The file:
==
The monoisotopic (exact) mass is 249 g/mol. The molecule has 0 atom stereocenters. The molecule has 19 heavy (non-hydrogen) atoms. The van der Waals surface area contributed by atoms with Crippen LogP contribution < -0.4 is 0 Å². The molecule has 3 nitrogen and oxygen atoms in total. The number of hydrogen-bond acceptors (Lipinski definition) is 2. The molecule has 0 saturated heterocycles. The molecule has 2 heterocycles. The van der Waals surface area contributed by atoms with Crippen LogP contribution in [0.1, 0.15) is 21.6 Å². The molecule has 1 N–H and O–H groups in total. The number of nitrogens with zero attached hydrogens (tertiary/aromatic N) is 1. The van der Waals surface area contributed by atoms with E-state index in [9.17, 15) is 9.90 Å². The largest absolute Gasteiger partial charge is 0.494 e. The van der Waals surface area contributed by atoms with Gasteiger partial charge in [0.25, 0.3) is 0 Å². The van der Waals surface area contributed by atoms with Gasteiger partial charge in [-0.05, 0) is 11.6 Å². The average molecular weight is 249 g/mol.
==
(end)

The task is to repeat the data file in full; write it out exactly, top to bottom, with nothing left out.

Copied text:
The monoisotopic (exact) mass is 249 g/mol. The molecule has 0 atom stereocenters. The molecule has 19 heavy (non-hydrogen) atoms. The van der Waals surface area contributed by atoms with Crippen LogP contribution < -0.4 is 0 Å². The molecule has 3 nitrogen and oxygen atoms in total. The number of hydrogen-bond acceptors (Lipinski definition) is 2. The molecule has 0 saturated heterocycles. The molecule has 2 heterocycles. The van der Waals surface area contributed by atoms with Crippen LogP contribution in [0.1, 0.15) is 21.6 Å². The molecule has 1 N–H and O–H groups in total. The number of nitrogens with zero attached hydrogens (tertiary/aromatic N) is 1. The van der Waals surface area contributed by atoms with E-state index in [9.17, 15) is 9.90 Å². The largest absolute Gasteiger partial charge is 0.494 e. The van der Waals surface area contributed by atoms with Gasteiger partial charge in [0.25, 0.3) is 0 Å². The van der Waals surface area contributed by atoms with Gasteiger partial charge in [-0.05, 0) is 11.6 Å². The average molecular weight is 249 g/mol.